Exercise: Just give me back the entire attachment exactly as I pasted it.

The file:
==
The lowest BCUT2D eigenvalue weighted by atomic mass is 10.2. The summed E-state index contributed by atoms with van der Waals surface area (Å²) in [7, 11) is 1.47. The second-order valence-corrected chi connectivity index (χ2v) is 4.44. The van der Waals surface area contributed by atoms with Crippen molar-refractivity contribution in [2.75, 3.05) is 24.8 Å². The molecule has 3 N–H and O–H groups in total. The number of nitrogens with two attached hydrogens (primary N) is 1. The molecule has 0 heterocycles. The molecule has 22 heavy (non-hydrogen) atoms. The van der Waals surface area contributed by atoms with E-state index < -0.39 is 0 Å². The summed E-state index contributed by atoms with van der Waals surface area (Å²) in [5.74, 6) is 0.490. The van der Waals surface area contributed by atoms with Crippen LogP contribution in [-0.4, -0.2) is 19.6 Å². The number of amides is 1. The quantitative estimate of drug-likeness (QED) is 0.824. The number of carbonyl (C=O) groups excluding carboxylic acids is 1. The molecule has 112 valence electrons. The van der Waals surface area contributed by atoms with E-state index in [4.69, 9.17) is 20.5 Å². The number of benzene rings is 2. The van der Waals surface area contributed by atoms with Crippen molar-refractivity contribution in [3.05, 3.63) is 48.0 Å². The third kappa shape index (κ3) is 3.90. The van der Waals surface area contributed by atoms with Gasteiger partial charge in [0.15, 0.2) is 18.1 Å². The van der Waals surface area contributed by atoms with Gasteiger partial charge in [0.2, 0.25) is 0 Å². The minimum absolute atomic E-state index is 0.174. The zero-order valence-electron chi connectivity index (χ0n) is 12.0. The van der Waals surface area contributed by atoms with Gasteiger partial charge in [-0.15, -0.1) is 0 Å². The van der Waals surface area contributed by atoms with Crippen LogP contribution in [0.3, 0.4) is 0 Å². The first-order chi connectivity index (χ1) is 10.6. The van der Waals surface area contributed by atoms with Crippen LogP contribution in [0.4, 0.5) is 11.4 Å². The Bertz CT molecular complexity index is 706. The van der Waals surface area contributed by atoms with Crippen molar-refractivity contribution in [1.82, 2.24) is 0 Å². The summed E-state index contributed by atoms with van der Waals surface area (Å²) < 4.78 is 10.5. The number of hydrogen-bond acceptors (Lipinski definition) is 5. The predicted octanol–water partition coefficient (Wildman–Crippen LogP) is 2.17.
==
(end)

The lowest BCUT2D eigenvalue weighted by atomic mass is 10.2. The summed E-state index contributed by atoms with van der Waals surface area (Å²) in [7, 11) is 1.47. The second-order valence-corrected chi connectivity index (χ2v) is 4.44. The van der Waals surface area contributed by atoms with Crippen molar-refractivity contribution in [2.75, 3.05) is 24.8 Å². The molecule has 3 N–H and O–H groups in total. The number of nitrogens with two attached hydrogens (primary N) is 1. The molecule has 0 heterocycles. The molecule has 22 heavy (non-hydrogen) atoms. The van der Waals surface area contributed by atoms with E-state index < -0.39 is 0 Å². The summed E-state index contributed by atoms with van der Waals surface area (Å²) in [5.74, 6) is 0.490. The van der Waals surface area contributed by atoms with Crippen LogP contribution in [-0.4, -0.2) is 19.6 Å². The number of amides is 1. The quantitative estimate of drug-likeness (QED) is 0.824. The number of carbonyl (C=O) groups excluding carboxylic acids is 1. The molecule has 112 valence electrons. The van der Waals surface area contributed by atoms with E-state index in [4.69, 9.17) is 20.5 Å². The number of benzene rings is 2. The van der Waals surface area contributed by atoms with Crippen molar-refractivity contribution in [3.05, 3.63) is 48.0 Å². The third kappa shape index (κ3) is 3.90. The van der Waals surface area contributed by atoms with Gasteiger partial charge in [0.15, 0.2) is 18.1 Å². The van der Waals surface area contributed by atoms with Gasteiger partial charge in [0.2, 0.25) is 0 Å². The minimum absolute atomic E-state index is 0.174. The zero-order valence-electron chi connectivity index (χ0n) is 12.0. The van der Waals surface area contributed by atoms with Gasteiger partial charge in [-0.15, -0.1) is 0 Å². The van der Waals surface area contributed by atoms with Crippen LogP contribution in [0.3, 0.4) is 0 Å². The first-order chi connectivity index (χ1) is 10.6. The van der Waals surface area contributed by atoms with Crippen LogP contribution in [0.4, 0.5) is 11.4 Å². The Bertz CT molecular complexity index is 706. The van der Waals surface area contributed by atoms with Crippen molar-refractivity contribution in [1.82, 2.24) is 0 Å². The summed E-state index contributed by atoms with van der Waals surface area (Å²) < 4.78 is 10.5. The number of hydrogen-bond acceptors (Lipinski definition) is 5. The predicted octanol–water partition coefficient (Wildman–Crippen LogP) is 2.17.